‘Like (Flames head coach) Darryl (Sutter) said … there’s nothing better. This is the greatest thing in the world for us’
The biggest winner in the Battle of Alberta may end up being the bars and restaurants in the vicinity of the Saddledome.
Financial company Moneris examined receipts from the food and beverage industry in Alberta’s NHL cities and found massive differences in sales between game days and non-game days. And those close to the arenas cashed in at a much higher rate than establishments throughout the rest of the cities.
Pete Emes, co-owner of Home and Away Bar at 1207 1st Street S.W., said they usually see sales increase 15 to 20 per cent each round, and that’s without the Flames and Oilers doing battle. Now people are showing up earlier than before and staying later.
“They were coming in right after work, you could feel it, it was the only thing on people’s minds,” he said of Wednesday night’s Game 1, which the Flames won 9-6.
“Like (Flames head coach) Darryl (Sutter) said . . . there’s nothing better. This is the greatest thing in the world for us, we’re coming out of the pandemic, we’re coming out of hardships in our industry and the other main industry in town as well. I feel like it has everyone feeling good and feeling optimistic, and it’s bringing people together.”
For Game 1 of the Flames’ first-round series against the Dallas Stars, sales were up 32 per cent in restaurants and bars near the arena and 13 per cent for the rest of the city. Bars near the Saddledome saw a 65 per cent increase. For the Game 7 series-clinching win in overtime, sales hit 68 per cent in bars near the arena and 42 per cent in the rest of Calgary. Restaurants also had their biggest night at 41 per cent near the rink and 18 per cent everywhere else.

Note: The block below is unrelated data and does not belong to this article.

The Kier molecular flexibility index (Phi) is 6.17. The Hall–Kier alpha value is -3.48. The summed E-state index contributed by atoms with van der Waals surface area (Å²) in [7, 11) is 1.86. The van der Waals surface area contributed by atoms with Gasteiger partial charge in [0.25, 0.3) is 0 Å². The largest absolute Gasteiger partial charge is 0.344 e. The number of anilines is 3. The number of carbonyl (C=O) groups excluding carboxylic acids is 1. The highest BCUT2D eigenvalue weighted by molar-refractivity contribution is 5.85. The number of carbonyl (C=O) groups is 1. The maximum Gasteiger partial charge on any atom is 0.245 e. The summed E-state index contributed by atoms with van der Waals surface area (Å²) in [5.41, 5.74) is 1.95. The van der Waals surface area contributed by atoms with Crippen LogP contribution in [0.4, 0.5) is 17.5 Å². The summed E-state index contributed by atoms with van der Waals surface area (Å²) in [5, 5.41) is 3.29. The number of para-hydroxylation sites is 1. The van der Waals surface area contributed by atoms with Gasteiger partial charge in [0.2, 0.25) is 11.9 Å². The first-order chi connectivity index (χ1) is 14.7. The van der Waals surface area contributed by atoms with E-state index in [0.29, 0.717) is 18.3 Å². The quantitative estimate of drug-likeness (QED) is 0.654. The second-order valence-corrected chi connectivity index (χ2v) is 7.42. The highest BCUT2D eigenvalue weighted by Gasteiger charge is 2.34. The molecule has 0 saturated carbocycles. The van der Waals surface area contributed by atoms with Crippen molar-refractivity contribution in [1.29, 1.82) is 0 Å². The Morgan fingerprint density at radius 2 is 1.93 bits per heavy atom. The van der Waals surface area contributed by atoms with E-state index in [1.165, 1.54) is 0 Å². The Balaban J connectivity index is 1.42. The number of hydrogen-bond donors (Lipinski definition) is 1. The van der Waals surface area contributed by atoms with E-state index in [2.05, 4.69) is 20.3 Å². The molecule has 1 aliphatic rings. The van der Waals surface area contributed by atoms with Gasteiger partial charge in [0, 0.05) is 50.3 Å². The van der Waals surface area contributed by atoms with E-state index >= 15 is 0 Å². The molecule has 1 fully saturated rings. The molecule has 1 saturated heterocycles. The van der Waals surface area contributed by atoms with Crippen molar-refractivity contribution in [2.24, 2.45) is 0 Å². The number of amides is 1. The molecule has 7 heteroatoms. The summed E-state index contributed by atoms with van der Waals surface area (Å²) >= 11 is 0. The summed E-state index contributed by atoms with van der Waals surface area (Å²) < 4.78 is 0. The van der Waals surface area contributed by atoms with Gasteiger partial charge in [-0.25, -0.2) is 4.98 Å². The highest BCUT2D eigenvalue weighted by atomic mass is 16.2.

Data has not yet been tabulated for Game 1 of Round 2.
Emes said they were near capacity every night of the first round, with Oilers fans filling the bar on off nights for the Flames.
Sean McCormick, the director of business development for Moneris, said he expects the nightly earnings to increase with each game as more people catch the playoff fever. There is also a pent-up desire to feel connected and a part of something in the community.
For a sector that has been battered since March of 2020, a revival of the rivalry could not have happened at a better time.
“Something like a Stanley Cup run, while it won’t make up for the losses of the last two years at these bars and restaurants, oh, my god, what a shot in the arm,” he said. “What a welcome event after the two toughest years of their businesses’ history.”
NOTE — This story has been corrected on the metrics of the data from year-over-year to game day versus non-game days, based off of information provided by Moneris.